’It makes no sense," groused a client Thursday afternoon. "Second quarter GDP rebounded to 4 percent and the markets sold off."

Actually, it does.

What may be good for the economy and the country overall, may at times cause problems for the stock and bond markets. As I have often said, the stock market usually discounts events six months to a year ahead of time. Part of this year’s rally in the first half had everything to do with a strengthening economy, despite the fact that the data was inconclusive or downright negative. This week’s GDP announcement was a classic "sell on the news" event.

Now that jobs are coming back to Main Street and the economy is finally starting to rev up, Wall Street is worried that this good news may, I repeat, may cause some unwanted consequences. Most of the concern revolves around what the Federal Reserve will or will not do about it.

Never mind that the Fed has tried to reassure investors that they have our back, that their policies are flexible enough and they have the tools to react quickly and handle unforeseen events if need be. But Wall Street is an untrusting lot.

Some analysts are worried that the Fed may overstay its welcome and continue to stimulate the economy beyond the point it should. Their nightmare is that inflation takes off in a way that could jeopardize the delicate balance we have now between growth and low inflation.

Then there are those that worry that the Fed may have to raise interest rates sooner and faster than the markets anticipate.


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Right now most Fed watchers expect the first central bank-engineered rise in rates will occur no earlier than next summer.

However, a stronger performance from the economy, coupled with rising employment, may force them to move earlier. Rising interest rates might, investors worry, jeopardize the gathering strength of the economy.

There’s more that worries Wall Street. Although you and I would cheer if the employment rate dropped below 6 percent, stock investors would see that as a sign that the Fed might tighten. Main Street would be even happier if wage growth accelerated as well as employment. After all, most working-class Americans haven’t had a raise in years. But Wall Street would just see that as just another risk to a higher inflation rate.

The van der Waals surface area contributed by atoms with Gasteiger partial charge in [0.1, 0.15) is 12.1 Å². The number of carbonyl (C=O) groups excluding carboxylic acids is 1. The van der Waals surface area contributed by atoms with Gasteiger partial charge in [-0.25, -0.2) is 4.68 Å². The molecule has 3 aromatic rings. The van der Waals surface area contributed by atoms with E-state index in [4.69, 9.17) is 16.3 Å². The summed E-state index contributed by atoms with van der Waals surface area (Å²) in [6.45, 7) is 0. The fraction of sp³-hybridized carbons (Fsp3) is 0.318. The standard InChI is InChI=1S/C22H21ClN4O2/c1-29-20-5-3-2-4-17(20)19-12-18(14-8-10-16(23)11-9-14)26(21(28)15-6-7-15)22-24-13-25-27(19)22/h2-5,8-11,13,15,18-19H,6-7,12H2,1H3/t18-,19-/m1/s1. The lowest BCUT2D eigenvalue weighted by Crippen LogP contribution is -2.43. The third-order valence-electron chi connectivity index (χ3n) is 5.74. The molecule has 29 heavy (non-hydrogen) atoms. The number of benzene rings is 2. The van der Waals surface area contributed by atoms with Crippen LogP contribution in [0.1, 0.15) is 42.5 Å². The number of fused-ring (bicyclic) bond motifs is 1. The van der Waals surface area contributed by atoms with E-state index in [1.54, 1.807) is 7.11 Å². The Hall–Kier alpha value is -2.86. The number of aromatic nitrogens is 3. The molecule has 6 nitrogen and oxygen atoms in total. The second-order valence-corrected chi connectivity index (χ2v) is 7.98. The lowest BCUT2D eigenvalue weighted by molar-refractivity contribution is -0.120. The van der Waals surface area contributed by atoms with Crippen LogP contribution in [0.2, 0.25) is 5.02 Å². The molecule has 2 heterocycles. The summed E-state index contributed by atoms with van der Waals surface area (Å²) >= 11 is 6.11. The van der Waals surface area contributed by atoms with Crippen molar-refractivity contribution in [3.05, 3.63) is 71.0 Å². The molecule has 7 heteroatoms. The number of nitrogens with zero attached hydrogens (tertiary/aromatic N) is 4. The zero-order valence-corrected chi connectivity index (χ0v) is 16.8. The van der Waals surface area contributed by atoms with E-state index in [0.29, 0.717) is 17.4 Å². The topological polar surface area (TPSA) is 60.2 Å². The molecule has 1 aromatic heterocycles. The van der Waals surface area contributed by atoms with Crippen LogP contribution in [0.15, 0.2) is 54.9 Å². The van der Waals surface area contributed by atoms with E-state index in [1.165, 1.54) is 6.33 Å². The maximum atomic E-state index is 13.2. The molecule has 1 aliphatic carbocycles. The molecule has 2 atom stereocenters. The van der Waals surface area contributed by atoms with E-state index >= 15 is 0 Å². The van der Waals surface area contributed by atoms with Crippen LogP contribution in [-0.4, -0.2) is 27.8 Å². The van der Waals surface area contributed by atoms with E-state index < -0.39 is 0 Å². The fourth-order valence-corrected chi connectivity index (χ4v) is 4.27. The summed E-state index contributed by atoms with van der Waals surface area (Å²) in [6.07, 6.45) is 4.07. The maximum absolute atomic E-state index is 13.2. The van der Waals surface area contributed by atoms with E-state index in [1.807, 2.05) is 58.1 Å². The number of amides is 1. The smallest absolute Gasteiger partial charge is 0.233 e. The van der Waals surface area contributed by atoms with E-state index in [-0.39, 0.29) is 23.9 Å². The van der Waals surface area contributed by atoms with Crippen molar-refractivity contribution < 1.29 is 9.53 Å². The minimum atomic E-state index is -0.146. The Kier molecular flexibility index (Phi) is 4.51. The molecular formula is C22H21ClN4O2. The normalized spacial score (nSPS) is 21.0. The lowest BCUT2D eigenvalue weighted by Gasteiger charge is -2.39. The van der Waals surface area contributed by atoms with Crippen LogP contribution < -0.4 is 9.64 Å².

If you are feeling about now that maybe Wall Street should just go *@#! itself, I can understand. By the way, none of these worries have to occur. The Fed could bring the economy in for a soft landing in the same way they rescued the economy, single-handedly, from the second Great Depression in our history.

My take is that the markets have been cruising for a bruising for months. All they needed was a catalyst and this present angst may do what sanctions, Russia, Ukraine, Crimea, Syria, Iraq, Portugal, Israel, Gaza, peace, war, missing airplanes, the umpteenth Argentine debt crisis and Ebola virus couldn’t do. Let’s see what happens.

Bill Schmick is registered as an investment adviser representative with Berkshire Money Management. Schmick’s forecasts and opinions are purely his own. None of the information presented here should be construed as an endorsement of BMM or a solicitation to become a client of BMM. Direct inquires to Schmick at 1-888-232-6072 (toll free) or e-mail him at Bill@afewdollarsmore.com.